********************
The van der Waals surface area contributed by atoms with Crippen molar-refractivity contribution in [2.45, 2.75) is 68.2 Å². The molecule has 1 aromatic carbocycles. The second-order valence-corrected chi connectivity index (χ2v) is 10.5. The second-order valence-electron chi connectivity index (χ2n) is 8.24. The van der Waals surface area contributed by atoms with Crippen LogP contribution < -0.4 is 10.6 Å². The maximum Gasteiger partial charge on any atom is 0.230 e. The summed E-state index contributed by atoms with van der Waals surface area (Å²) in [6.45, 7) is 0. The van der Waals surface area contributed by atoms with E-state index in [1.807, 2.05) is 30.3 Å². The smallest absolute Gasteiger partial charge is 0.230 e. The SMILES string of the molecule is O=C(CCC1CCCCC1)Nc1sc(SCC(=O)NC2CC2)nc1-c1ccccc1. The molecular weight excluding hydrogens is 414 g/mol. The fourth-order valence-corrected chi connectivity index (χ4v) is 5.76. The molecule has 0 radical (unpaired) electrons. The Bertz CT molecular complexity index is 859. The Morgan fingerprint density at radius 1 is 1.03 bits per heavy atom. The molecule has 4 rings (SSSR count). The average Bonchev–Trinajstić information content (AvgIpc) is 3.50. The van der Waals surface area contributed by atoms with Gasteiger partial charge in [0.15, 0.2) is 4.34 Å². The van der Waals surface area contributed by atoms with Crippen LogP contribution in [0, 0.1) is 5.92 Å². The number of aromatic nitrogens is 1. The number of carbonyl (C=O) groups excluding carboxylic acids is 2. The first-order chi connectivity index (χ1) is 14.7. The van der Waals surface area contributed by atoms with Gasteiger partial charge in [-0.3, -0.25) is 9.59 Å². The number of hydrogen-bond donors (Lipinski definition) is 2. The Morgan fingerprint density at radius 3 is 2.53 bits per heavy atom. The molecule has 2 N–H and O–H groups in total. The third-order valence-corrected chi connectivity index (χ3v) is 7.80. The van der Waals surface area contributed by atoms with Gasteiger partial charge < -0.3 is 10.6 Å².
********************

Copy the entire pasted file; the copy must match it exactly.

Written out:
The van der Waals surface area contributed by atoms with Crippen molar-refractivity contribution in [2.45, 2.75) is 68.2 Å². The molecule has 1 aromatic carbocycles. The second-order valence-corrected chi connectivity index (χ2v) is 10.5. The second-order valence-electron chi connectivity index (χ2n) is 8.24. The van der Waals surface area contributed by atoms with Crippen LogP contribution < -0.4 is 10.6 Å². The maximum Gasteiger partial charge on any atom is 0.230 e. The summed E-state index contributed by atoms with van der Waals surface area (Å²) in [6.45, 7) is 0. The van der Waals surface area contributed by atoms with E-state index in [1.807, 2.05) is 30.3 Å². The smallest absolute Gasteiger partial charge is 0.230 e. The SMILES string of the molecule is O=C(CCC1CCCCC1)Nc1sc(SCC(=O)NC2CC2)nc1-c1ccccc1. The molecular weight excluding hydrogens is 414 g/mol. The fourth-order valence-corrected chi connectivity index (χ4v) is 5.76. The molecule has 0 radical (unpaired) electrons. The Bertz CT molecular complexity index is 859. The Morgan fingerprint density at radius 1 is 1.03 bits per heavy atom. The molecule has 4 rings (SSSR count). The average Bonchev–Trinajstić information content (AvgIpc) is 3.50. The van der Waals surface area contributed by atoms with Gasteiger partial charge in [0.15, 0.2) is 4.34 Å². The van der Waals surface area contributed by atoms with Crippen LogP contribution in [0, 0.1) is 5.92 Å². The number of aromatic nitrogens is 1. The number of carbonyl (C=O) groups excluding carboxylic acids is 2. The first-order chi connectivity index (χ1) is 14.7. The van der Waals surface area contributed by atoms with Gasteiger partial charge in [-0.3, -0.25) is 9.59 Å². The number of hydrogen-bond donors (Lipinski definition) is 2. The Morgan fingerprint density at radius 3 is 2.53 bits per heavy atom. The molecule has 2 N–H and O–H groups in total. The third-order valence-corrected chi connectivity index (χ3v) is 7.80. The van der Waals surface area contributed by atoms with Gasteiger partial charge < -0.3 is 10.6 Å².